By Rabbi Nina Beth Cardin
We long to live in Eden, that idyllic world flowing with beauty, bounty and equity, the world that is captured in the very first chapters of Genesis. The Bible imagines Eden as a place where gifts flow freely from God to Earth, and emerge from the ground in a graceful partnership between nature and humanity. It is a place where we all have enough; where we keep no accounts, accrue no compounded debt; a place where our exchanges are in the form of gifts, not purchases. It is a world in which we are cherished for who we are and what we choose to offer each other, not measured by what we earn, amass and hold for ourselves.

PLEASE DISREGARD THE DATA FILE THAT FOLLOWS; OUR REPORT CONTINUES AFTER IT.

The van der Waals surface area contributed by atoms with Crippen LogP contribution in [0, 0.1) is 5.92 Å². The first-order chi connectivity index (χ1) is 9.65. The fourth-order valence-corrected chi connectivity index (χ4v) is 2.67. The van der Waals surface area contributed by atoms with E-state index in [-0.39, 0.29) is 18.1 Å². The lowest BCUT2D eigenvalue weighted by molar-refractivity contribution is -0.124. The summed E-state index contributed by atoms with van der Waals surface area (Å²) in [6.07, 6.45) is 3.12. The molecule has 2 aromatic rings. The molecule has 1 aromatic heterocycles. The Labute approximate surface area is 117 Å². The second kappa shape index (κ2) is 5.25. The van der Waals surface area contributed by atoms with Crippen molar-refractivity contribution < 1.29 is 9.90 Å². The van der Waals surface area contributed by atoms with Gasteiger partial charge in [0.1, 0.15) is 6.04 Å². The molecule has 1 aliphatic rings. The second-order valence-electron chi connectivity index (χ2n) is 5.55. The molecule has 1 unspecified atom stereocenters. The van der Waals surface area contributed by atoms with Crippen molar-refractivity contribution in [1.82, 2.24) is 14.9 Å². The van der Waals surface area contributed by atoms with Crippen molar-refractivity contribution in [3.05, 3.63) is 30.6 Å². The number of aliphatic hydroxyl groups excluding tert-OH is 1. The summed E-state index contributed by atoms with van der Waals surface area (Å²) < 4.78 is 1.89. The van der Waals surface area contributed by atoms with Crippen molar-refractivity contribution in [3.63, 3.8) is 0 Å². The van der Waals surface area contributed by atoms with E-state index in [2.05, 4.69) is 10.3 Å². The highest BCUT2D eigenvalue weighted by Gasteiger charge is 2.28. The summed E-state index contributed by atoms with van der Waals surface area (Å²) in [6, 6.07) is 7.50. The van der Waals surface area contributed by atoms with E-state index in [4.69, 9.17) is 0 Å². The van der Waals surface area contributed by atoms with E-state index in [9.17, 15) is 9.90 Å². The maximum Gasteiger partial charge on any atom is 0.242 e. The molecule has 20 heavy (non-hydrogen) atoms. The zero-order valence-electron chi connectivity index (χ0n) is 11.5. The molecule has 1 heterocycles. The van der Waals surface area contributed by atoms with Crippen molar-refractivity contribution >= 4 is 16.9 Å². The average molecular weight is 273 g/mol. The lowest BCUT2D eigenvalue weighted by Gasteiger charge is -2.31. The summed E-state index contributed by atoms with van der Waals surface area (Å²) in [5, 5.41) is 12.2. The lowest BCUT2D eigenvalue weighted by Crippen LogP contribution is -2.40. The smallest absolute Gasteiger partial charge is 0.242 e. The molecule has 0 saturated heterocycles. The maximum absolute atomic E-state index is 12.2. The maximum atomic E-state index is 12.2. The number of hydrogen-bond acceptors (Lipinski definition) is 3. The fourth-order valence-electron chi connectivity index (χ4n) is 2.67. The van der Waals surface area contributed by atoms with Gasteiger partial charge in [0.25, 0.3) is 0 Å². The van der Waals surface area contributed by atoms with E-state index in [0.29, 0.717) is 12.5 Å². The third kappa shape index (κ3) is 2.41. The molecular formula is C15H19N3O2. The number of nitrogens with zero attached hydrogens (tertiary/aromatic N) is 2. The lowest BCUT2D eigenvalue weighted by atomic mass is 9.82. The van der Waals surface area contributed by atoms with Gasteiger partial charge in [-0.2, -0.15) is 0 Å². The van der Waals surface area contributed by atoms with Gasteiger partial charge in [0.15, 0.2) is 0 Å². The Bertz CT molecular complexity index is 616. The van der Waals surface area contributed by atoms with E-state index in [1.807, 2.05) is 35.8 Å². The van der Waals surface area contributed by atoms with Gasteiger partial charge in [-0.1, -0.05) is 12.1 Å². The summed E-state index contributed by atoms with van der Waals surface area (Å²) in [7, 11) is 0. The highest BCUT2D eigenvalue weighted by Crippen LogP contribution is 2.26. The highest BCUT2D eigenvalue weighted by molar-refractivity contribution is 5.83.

But that is not the world we live in. Not even close. Instead we live in a world of markets and finance, loans and debts, where our value is what we consume, and our worth in what we “make”.